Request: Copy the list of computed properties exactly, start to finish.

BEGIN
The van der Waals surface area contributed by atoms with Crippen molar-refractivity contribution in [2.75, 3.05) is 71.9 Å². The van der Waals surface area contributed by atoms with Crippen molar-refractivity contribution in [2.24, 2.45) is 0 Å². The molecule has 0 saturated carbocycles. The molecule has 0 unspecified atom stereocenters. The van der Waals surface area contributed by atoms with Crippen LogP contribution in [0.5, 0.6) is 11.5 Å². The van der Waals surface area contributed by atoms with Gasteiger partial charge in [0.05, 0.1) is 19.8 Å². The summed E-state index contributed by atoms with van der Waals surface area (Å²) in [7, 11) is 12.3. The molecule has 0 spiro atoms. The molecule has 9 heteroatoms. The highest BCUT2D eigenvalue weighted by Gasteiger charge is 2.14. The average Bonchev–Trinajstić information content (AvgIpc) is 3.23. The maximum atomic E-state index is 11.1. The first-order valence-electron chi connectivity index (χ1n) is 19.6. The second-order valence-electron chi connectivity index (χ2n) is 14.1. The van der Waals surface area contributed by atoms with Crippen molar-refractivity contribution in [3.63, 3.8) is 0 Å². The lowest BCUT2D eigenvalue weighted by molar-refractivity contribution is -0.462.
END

The van der Waals surface area contributed by atoms with Crippen molar-refractivity contribution in [2.75, 3.05) is 71.9 Å². The van der Waals surface area contributed by atoms with Crippen molar-refractivity contribution in [2.24, 2.45) is 0 Å². The molecule has 0 saturated carbocycles. The molecule has 0 unspecified atom stereocenters. The van der Waals surface area contributed by atoms with Crippen LogP contribution in [0.5, 0.6) is 11.5 Å². The van der Waals surface area contributed by atoms with Gasteiger partial charge in [0.05, 0.1) is 19.8 Å². The summed E-state index contributed by atoms with van der Waals surface area (Å²) in [7, 11) is 12.3. The molecule has 0 spiro atoms. The molecule has 9 heteroatoms. The highest BCUT2D eigenvalue weighted by Gasteiger charge is 2.14. The average Bonchev–Trinajstić information content (AvgIpc) is 3.23. The maximum atomic E-state index is 11.1. The first-order valence-electron chi connectivity index (χ1n) is 19.6. The second-order valence-electron chi connectivity index (χ2n) is 14.1. The van der Waals surface area contributed by atoms with Crippen molar-refractivity contribution in [3.63, 3.8) is 0 Å². The lowest BCUT2D eigenvalue weighted by molar-refractivity contribution is -0.462.